She was supposed to be too young. All along, that was the biggest obstacle Megan Romano had to swim around.
And yet, there are days she feels so old.
At 17, life is not supposed to be like this. Not for an elite athlete, anyway. Yet there are times when it feels as if a recent bout with mononucleosis has drained the energy from Romano's body. Her weight is down, her stamina has gone, and the timing of her illness could not be worse.
Is this any way for a swimmer to enter her first Olympic trials?
This could have been Romano's first big splash, remember? Oh, even if she were healthy, the odds are against a 17-year-old sprinter swimming her way into the Olympics. Still, given the way Romano has dominated the pool most of her life, would it have been a shock to see her make the Olympic team? As Megan's father, Tom Romano, says, someone is going to.
Of course, that was before her doctor said a four-letter word: mono.
Just like that, the water got deeper and the odds got longer for Romano. Just like that, it got even tougher to swim all the way to China.
"I definitely feel better than a few weeks ago, even a week ago," she says. "But there are days when it takes its toll. Some days are better than others.
"It just leaves you tired and weak. It's like every other day. One day I'll be fine, and the next day it'll be back. It's not a good time, but what are you going to do?"
Romano sits in her family's dining room and shrugs. If she is frustrated by this latest wave of rotten luck — her first car was stolen a few months ago — she does not let it show. When things go badly, a swimmer's only choice is to keep stroking.
In front of her, the room is wallpapered with recruiting letters from colleges. Stanford and Texas and Arizona and Hawaii and Harvard and UCLA and USC and every other school that has a swimming pool. Assorted medals accent the room.
The adjoining room, the computer room, has more of the same. Dozens of articles are pinned to a bulletin board, and there are photos and ribbons and scrapbooks. On one wall, several of her red, white and blue ribbons have been arranged into the shape of an American flag. Megan did that after the terrorist attacks of Sept. 11, 2001.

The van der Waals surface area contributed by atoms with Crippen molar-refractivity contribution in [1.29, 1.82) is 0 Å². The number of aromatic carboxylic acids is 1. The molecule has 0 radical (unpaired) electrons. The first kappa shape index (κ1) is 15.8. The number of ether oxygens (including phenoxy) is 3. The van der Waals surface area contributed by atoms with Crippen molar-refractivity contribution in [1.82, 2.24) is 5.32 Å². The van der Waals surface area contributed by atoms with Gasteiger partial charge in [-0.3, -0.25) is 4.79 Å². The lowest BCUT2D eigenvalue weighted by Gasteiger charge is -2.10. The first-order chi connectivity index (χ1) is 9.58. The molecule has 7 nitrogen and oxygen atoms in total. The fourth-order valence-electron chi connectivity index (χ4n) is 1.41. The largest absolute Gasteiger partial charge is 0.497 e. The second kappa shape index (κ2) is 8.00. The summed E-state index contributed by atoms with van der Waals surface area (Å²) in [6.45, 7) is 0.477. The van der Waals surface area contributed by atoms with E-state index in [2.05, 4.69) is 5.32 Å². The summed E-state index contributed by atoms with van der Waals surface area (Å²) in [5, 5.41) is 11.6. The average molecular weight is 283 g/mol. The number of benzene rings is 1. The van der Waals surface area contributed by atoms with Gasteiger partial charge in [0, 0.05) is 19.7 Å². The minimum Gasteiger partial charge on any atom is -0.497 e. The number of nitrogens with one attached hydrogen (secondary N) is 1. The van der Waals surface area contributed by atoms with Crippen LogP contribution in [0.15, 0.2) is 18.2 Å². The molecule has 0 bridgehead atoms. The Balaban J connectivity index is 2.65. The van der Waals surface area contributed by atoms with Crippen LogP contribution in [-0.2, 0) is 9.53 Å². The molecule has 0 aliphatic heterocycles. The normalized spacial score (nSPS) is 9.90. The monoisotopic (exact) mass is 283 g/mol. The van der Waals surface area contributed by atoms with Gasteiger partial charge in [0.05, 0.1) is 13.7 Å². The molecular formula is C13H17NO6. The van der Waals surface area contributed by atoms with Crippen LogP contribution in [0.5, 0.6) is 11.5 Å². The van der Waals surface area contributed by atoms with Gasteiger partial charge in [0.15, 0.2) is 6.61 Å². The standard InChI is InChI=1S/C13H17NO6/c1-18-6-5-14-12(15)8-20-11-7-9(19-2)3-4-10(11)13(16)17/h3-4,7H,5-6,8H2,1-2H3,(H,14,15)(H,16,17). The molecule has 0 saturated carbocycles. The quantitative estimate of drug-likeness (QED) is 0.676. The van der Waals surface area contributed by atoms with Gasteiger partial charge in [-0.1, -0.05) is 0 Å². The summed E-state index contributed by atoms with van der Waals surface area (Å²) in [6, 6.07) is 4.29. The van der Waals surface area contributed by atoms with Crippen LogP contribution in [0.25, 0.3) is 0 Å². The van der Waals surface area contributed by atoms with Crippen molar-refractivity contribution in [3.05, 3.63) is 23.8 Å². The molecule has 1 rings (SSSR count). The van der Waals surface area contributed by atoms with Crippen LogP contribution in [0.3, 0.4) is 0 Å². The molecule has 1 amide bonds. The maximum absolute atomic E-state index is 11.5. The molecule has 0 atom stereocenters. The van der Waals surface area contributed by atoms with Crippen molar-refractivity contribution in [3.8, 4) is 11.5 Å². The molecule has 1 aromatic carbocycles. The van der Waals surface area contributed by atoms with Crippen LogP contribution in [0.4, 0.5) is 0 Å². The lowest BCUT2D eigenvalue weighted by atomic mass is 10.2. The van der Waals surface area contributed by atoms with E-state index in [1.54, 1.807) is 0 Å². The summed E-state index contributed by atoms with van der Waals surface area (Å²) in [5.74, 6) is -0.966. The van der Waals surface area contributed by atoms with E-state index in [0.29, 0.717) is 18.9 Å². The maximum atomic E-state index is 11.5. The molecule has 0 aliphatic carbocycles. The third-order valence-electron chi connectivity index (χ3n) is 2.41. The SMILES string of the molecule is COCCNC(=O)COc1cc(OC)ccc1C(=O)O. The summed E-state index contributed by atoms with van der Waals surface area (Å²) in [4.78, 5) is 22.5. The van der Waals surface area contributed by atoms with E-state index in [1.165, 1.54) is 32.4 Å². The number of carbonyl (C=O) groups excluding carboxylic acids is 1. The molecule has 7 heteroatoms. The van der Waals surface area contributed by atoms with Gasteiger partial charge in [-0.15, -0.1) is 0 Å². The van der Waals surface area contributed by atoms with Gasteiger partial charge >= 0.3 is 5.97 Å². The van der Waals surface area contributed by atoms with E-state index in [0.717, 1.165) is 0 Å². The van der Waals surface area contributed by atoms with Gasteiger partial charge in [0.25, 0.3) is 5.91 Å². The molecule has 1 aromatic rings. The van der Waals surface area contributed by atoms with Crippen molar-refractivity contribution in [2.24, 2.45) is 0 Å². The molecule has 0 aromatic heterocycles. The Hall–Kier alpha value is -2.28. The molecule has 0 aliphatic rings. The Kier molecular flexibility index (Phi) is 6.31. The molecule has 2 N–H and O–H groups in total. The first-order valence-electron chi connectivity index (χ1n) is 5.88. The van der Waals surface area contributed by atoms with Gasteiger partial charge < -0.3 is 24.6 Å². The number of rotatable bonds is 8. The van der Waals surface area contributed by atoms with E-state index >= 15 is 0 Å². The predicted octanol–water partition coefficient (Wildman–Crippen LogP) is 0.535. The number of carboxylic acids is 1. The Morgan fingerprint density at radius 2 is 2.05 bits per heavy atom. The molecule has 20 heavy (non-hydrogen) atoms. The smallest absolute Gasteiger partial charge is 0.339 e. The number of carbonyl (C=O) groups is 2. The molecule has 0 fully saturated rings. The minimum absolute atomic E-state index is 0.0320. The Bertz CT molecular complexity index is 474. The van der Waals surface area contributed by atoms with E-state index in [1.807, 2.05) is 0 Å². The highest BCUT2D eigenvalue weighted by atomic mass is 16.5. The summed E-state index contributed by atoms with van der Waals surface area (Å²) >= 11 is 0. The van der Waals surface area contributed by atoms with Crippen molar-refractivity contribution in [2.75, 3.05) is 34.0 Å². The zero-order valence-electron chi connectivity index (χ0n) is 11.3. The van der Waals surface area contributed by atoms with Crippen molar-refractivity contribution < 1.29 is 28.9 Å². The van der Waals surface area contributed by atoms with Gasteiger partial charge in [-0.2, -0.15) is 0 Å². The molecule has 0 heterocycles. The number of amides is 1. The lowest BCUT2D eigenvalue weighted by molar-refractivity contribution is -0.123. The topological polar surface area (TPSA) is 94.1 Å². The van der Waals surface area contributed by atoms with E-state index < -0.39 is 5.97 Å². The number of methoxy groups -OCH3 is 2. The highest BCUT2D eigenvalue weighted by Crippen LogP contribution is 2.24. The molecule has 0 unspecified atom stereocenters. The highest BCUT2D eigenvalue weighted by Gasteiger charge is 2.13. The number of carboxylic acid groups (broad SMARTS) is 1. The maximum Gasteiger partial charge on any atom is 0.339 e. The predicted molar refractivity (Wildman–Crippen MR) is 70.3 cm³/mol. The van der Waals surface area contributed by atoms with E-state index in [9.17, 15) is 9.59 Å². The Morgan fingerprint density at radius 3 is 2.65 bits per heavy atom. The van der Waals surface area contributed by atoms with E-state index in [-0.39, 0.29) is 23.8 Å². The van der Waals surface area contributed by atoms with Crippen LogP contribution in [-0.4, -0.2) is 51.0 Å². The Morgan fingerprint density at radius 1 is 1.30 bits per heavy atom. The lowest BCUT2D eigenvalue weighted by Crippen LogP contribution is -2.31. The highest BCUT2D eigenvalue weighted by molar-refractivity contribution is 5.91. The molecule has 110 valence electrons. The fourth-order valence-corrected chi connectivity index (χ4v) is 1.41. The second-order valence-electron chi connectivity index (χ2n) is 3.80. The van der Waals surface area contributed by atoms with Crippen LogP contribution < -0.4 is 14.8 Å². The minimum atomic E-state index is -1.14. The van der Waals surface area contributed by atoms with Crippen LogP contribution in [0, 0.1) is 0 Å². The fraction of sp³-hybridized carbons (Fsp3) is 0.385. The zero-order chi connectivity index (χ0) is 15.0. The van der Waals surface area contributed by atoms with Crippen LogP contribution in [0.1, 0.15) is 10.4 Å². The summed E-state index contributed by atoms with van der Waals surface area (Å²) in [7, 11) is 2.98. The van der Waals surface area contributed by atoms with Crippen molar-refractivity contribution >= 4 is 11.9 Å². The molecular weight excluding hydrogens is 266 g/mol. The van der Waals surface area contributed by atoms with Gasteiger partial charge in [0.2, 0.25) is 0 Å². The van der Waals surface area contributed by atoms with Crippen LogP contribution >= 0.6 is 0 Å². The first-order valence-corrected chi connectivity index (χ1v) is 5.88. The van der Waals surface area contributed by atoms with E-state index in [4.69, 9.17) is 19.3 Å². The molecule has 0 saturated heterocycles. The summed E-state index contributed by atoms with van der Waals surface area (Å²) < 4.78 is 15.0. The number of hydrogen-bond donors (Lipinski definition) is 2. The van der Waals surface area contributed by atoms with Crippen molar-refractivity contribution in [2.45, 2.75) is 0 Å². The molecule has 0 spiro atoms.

In other words, this is the home of a swimmer. And more than any other, the Olympics are the time of the swimmer. So if you want to know the truth of it, yeah, the timing is rotten.
"We talked, and we guessed it would take a miracle," says Fred Lewis, her coach. "But nobody picked the New York Giants (to win the Super Bowl), either. I'd give her about as much chance as they had."
Says Rhonda Romano, Megan's mother: "Sometimes I could cry when I think about how hard this kid has worked for years."
As for Megan, the most you will get are fleeting admissions of disappointment.
"These are my first trials," she says. "I was always looking at this as an experience. But I also wanted to do well and make the team. Was I expecting to get first or second? No. But maybe the top six (the top six in the 100- and 200-meter freestyles make the team).
"I had my personal best (in the 200) in North Carolina (three weeks ago), and I felt I could go faster. And then I just died because of the mono."
Looking back, Romano figures she had the disease for three weeks by then. She had missed several days of school and several workouts in mid May. Her fever went down, but the lumps on her neck did not go away. After the meet in Charlotte, Romano felt so bad that her father took her to the hospital upon her return. He suspected strep throat. Instead, it was mono.
The mono took its toll on Romano's workouts. Instead of being in a pool for hours a day, she has spent 45 minutes, maybe an hour. She has done less cardio work on the StairMaster.
"I think (making the Olympic team) is still a possibility," Romano says. "With the amount of training I've had the last few weeks, I don't know. But I want to give it a try."
Romano hasn't decided how many events she'll swim in the trials, which begin today in Omaha, Neb. She could compete in the 50, 100 and 200 freestyles and 100 and 200 backstroke. Of those, the 100 and 200 free are her best events.
Even healthy, it is rare for a 17-year-old swimmer to make a mark in the sprints. For instance, Amy Van Dyken, the last American to win gold in one, was 23 when she did so in 1996. Australia's Libby Trickett has world records in the 50 and 100 freestyle, and she set both at 23.
For Romano, it always has seemed as if the 2012 Olympics in London, when she will be 21, would be a better bet. Maybe the Olympics after that.
Still, what 17-year-old wants to wait?
Romano is a typical teenager, her parents will tell you. She is funny and bright and headstrong, and she is prone to leap from hidden places to frighten the dickens out of her buddies. A few months ago, in her room, she pierced the left side of her nose. She covered it up with a bandage for two days, telling her parents it was a scratch.
"Does that tell you what kind of kid she is?" Tom Romano says, laughing loudly.
Yeah, it gives you some clues. It suggests that Megan is prone to surprise some people. It says that she can stand a little discomfort. It says that, eventually, she's destined to flash a little gold.
Mono or not, she's worth watching in Omaha.